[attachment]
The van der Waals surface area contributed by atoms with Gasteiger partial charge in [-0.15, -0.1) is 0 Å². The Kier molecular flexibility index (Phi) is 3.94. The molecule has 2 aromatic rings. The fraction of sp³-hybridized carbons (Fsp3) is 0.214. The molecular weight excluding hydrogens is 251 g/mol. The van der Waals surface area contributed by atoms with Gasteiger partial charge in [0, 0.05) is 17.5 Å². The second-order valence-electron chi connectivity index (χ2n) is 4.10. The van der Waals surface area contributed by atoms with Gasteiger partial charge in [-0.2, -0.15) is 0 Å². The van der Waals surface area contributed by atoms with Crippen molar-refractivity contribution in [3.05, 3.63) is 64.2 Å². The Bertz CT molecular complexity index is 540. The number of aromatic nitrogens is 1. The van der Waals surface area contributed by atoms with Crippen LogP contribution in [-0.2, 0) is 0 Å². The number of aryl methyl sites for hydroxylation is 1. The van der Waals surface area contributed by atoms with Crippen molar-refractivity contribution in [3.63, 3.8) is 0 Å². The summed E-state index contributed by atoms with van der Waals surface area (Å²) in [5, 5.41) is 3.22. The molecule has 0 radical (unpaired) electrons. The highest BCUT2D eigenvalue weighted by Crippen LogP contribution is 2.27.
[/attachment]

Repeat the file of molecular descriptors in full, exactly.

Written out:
The van der Waals surface area contributed by atoms with Gasteiger partial charge in [-0.15, -0.1) is 0 Å². The Kier molecular flexibility index (Phi) is 3.94. The molecule has 2 aromatic rings. The fraction of sp³-hybridized carbons (Fsp3) is 0.214. The molecular weight excluding hydrogens is 251 g/mol. The van der Waals surface area contributed by atoms with Gasteiger partial charge in [0, 0.05) is 17.5 Å². The second-order valence-electron chi connectivity index (χ2n) is 4.10. The van der Waals surface area contributed by atoms with Gasteiger partial charge in [-0.2, -0.15) is 0 Å². The van der Waals surface area contributed by atoms with Crippen molar-refractivity contribution in [3.05, 3.63) is 64.2 Å². The Bertz CT molecular complexity index is 540. The number of aromatic nitrogens is 1. The van der Waals surface area contributed by atoms with Crippen LogP contribution in [-0.2, 0) is 0 Å². The number of aryl methyl sites for hydroxylation is 1. The van der Waals surface area contributed by atoms with Crippen molar-refractivity contribution in [3.63, 3.8) is 0 Å². The summed E-state index contributed by atoms with van der Waals surface area (Å²) in [5, 5.41) is 3.22. The molecule has 0 radical (unpaired) electrons. The highest BCUT2D eigenvalue weighted by Crippen LogP contribution is 2.27.